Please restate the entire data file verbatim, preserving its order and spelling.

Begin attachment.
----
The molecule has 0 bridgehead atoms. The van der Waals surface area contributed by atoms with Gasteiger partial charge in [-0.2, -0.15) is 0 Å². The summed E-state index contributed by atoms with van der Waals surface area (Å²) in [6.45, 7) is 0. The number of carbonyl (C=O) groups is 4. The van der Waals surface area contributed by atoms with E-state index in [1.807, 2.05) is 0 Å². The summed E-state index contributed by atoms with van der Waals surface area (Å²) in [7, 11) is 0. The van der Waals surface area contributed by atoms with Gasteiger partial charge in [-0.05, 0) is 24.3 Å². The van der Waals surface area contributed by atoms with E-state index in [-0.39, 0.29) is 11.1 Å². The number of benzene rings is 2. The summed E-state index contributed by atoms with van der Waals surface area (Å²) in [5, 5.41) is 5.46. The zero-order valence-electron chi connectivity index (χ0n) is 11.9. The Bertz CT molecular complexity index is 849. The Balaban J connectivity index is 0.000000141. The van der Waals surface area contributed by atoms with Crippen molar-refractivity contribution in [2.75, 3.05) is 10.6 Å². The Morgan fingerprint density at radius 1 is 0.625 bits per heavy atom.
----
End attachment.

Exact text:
The molecule has 0 bridgehead atoms. The van der Waals surface area contributed by atoms with Gasteiger partial charge in [-0.2, -0.15) is 0 Å². The summed E-state index contributed by atoms with van der Waals surface area (Å²) in [6.45, 7) is 0. The number of carbonyl (C=O) groups is 4. The van der Waals surface area contributed by atoms with E-state index in [1.807, 2.05) is 0 Å². The summed E-state index contributed by atoms with van der Waals surface area (Å²) in [7, 11) is 0. The van der Waals surface area contributed by atoms with Gasteiger partial charge in [-0.05, 0) is 24.3 Å². The van der Waals surface area contributed by atoms with E-state index in [-0.39, 0.29) is 11.1 Å². The number of benzene rings is 2. The summed E-state index contributed by atoms with van der Waals surface area (Å²) in [5, 5.41) is 5.46. The zero-order valence-electron chi connectivity index (χ0n) is 11.9. The Bertz CT molecular complexity index is 849. The Balaban J connectivity index is 0.000000141. The van der Waals surface area contributed by atoms with Crippen molar-refractivity contribution in [2.75, 3.05) is 10.6 Å². The Morgan fingerprint density at radius 1 is 0.625 bits per heavy atom.